Tuesday, January 16, 2007

The Help of God

1. Both in the natural and in the supernatural order, we are in continual need of the help of God. We did not exist, and God in His infinite goodness created us. It is He Who preserves us in existence from day to day and from moment to moment. The act of conservation is like a continuous creation. If God did not sustain us, we should return immediately to the dust from which we came: Remember, man, that dust you are and unto dust you shall return (Gen. 3:19).

We are continually dependent on our Lord and Creator for our existence and activity. If we remained always aware of this tremendous fact, we would never offend God. We would showHim a filial gratitude and humbly implore His assistance.

We are so poor, and He is so rich. We are so weak and He is so strong. We are blind, and He is the true light which illumines every man who comes into the world (John 1:9). Ask for God's help with confidence, perseverance, and resignation to His holy will. As St. Augustine says, we are the beggars of God.

2. There are several passages in Sacred Scripture which emphasise clearly and effectively our utter weakness and dependence on God. "Not that we are sufficient of ourselves," says St. Paul, "to think anything, as from ourselves, but our sufficiency is from God." (2 Cor., 3:5)

Jesus warns us that without Him we can do nothing: Without me you can do nothing (John 15:5). He uses the allegory of the vine and the branches as an illustration of this. I am the vine, He says, and you are the branches. So it is necessary for you to remain united to me, and I to you. In the same way as a branch that does not live on in the vine can yield no fruit of itself, so you can do nothing if you do not live on in Me. If anyone does not remain united to Me he will be like a withered branch which is thrown into the fire to be burned (John 15).

We must remain united to Jesus, therefore, if we wish to do anything good and to merit everlasting life. Otherwise the supernatural life of grace will not be transmitted to us. If Jesus is not there, death comes into our souls. Let us remain close to our Divine Redeemer. If we continue to live in Him, He will give us everything we ask as He has promised: If you abide in me, and if my words abide in you, ask whatever you will and it shall be done to you (John 15:7).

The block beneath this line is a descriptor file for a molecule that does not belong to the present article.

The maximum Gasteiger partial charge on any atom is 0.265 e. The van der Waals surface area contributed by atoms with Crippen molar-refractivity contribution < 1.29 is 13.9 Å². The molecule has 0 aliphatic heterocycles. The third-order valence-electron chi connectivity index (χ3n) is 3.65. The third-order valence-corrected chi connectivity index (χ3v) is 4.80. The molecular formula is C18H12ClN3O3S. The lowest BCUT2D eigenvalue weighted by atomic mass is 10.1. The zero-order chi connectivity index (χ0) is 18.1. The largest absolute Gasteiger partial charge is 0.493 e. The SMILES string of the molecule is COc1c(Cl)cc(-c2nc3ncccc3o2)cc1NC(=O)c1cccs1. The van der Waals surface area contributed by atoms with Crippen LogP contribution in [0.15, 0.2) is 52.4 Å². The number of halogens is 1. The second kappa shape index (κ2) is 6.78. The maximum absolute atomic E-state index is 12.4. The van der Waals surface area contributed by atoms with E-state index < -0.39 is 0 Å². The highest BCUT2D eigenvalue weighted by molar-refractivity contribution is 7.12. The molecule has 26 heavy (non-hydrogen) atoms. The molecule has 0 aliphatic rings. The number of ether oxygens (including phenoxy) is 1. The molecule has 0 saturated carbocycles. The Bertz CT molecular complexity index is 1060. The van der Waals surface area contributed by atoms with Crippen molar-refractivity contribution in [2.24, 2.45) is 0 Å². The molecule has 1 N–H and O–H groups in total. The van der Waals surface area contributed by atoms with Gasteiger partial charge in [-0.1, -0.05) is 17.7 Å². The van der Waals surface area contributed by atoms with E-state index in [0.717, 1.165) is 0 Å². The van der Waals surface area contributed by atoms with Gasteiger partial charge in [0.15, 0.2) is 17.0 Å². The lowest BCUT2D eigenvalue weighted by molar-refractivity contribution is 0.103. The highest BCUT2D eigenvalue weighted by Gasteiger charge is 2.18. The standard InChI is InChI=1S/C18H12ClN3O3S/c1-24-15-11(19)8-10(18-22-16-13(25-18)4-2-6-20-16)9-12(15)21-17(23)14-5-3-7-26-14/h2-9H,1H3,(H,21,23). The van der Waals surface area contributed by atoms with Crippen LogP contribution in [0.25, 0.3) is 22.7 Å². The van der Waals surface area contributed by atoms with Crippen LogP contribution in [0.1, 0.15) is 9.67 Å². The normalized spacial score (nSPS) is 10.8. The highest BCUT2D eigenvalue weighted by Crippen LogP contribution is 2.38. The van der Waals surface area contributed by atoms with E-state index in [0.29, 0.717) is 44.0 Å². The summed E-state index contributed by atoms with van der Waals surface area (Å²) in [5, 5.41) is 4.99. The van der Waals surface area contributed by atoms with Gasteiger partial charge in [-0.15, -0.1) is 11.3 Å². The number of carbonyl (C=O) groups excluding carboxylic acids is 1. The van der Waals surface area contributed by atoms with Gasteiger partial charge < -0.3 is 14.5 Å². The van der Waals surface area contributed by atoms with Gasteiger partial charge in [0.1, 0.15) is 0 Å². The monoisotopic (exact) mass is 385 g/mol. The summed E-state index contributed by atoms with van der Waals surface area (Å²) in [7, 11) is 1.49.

3. Do not think, however, that it is sufficient to ask for God's help in order to do good. There is no doubt that His assistance is absolutely essential; but our co-operation with divine grace is equally necessary. The branch on the vine is not inactive. It derives its vitality from the vine and in its turn bears fruit. In the same way we must nurture the supernatural life which God infuses into our souls so that it will mature in good works.

The essence of a holy apostolate is co-operation with the grace of God. This spirit of generous co-operation must transform us personally so that we may be able to change others. This is how the Apostles and Saints acted; this is how we must all act. "By the grace of God I am what I am," St. Paul tells us, "and his grace in me has not been fruitless --- in fact, I have laboured more than any of them, yet not I, but the grace of God with me." (I Cor. 15:10).

Implore God's help with humble perseverance. Be faithful to it in an ardent spirit of sacrifice. This is what it means to be a Christian.

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